In some embodiments in which n=1, the fractional frequency divider is a divide-by-N fractional frequency divider with N=3/2; and the synthesizer comprises circuitry that generates the first and second radio frequency mixer signals from at least one of the one or more fractional frequency divider output signals such that the first and second radio frequency mixer signals have a relative phase difference of π/2 radians.

In some other embodiments in which n=1, the fractional frequency divider is a divide-by-N fractional frequency divider with N=3/2; and the fractional frequency divider generates a second fractional frequency divider output signal from the VCO output signal, wherein the second fractional frequency divider output signal has a frequency equal to fRF, and a relative phase difference between the first and second fractional frequency divider output signals is a radians, wherein |α|≠π/2. In some embodiments, for example, |α|=2π/3.

In another aspect of some embodiments, generating the output signal for transmission involves generating the first and second radio frequency mixer signals from the first and second fractional frequency divider output signals such that a relative phase difference between the first and second radio frequency mixer signals is α radians; and generating the in-phase and alternative-phase baseband signals such that a relative phase difference between the in-phase and alternative-phase baseband signals is α radians. Here as well, in some embodiments, for example, |α|=2π/3.

In yet another aspect of some embodiments, a fractional frequency divider is used to perform frequency division of the VCO output signal, where the fractional frequency divider comprises logic that, for every three successive transitions of the VCO output signal, generates the first fractional frequency divider output signal such that the first fractional frequency divider output signal transitions in response to each of first and second transitions of the three successive transitions of the VCO output signal, and the first fractional frequency divider output signal remains steady in response to a third transition of the three successive transitions of the VCO output signal; and logic that, for said every three successive transitions of the VCO output signal, generates the second fractional frequency divider output signal such that the second fractional frequency divider output signal transitions in response to each of the second and third transitions of the three successive transitions of the VCO output signal, and the second fractional frequency divider output signal remains steady in response to the first transition of the three successive transitions of the VCO output signal.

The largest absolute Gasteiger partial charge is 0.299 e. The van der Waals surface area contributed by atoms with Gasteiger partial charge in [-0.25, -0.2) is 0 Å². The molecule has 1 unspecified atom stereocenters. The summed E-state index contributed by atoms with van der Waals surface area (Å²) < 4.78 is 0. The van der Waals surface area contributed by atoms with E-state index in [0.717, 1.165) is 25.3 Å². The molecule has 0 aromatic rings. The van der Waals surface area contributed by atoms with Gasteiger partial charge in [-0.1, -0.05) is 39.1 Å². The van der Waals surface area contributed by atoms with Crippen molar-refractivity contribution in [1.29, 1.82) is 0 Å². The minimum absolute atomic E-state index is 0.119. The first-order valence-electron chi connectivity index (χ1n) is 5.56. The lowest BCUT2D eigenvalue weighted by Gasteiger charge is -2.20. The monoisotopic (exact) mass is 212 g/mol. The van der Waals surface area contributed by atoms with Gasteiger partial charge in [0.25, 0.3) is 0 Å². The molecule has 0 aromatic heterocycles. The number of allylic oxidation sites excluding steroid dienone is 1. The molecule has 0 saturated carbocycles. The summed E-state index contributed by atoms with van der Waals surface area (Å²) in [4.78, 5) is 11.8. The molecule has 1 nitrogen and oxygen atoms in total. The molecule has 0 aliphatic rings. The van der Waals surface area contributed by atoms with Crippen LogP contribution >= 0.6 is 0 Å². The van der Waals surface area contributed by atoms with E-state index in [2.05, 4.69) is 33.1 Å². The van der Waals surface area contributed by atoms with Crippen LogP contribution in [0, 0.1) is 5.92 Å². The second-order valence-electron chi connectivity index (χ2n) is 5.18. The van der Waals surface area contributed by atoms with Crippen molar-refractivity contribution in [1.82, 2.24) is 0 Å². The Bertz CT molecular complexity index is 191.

In still another aspect of the invention, a transceiver utilizing any of the above aspects also performs receiver functions that include generating a first mixed signal by mixing a received radio frequency signal with a third radio frequency mixer signal; and generating a second mixed signal by mixing the received radio frequency signal with a fourth radio frequency mixer signal, wherein a relative phase difference between the third and fourth radio frequency mixer signals is a radians. An in-phase receiver signal and a quadrature-phase receiver signal are generated from the first and second mixed signals, wherein a relative phase difference between the in-phase receiver signal and the quadrature-phase receiver signal is π/2 radians. For example, the third radio frequency mixer signal may be the first radio frequency mixer signal; and the fourth radio frequency mixer signal may be the second radio frequency mixer signal.

In some embodiments, α=π2/3, and the in-phase receiver signal, i(t), and the quadrature-phase receiver signal, q(t), are generated from the first mixed signal, x(t), and the second mixed signal, y(t), in accordance with: i ( t ) = x ( t ) q ( t ) = 1 3 x ( t ) + 2 3 y ( t ) .

In alternative embodiments, the in-phase receiver signal, i(t), is generated in accordance with a first function that includes adding the first mixed signal, x(t), and the second mixed signal, y(t); and the quadrature-phase receiver signal, q(t), is generated in accordance with a second function that includes determining a difference between the first mixed signal, x(t), and the second mixed signal, y(t). In one of any number of examples, α=2π/3, and the first function is:
i(t)=x(t)+y(t);
and the second function is: q ( t ) = 1 3 x ( t ) - 1 3 y ( t ) .

In still other aspects of the invention, the various transmitter and receiver functions may be embodied in stand-alone units; that is, they need not be embodied together in a single transceiver.

BRIEF DESCRIPTION OF THE DRAWINGS

The objects and advantages of the invention will be understood by reading the following detailed description in conjunction with the drawings in which:

FIG. 1 is a block diagram of a conventional zero-IF transceiver 100.

FIG. 2A is a block diagram of an exemplary frequency divider in accordance with an aspect of the invention.

FIG. 2B is a timing diagram illustrating the relationship between input and output signals of the exemplary frequency divider of FIG. 2A.

FIG. 3A is a schematic diagram of an exemplary embodiment of a fractional frequency divider that may be used in accordance with an aspect of the invention.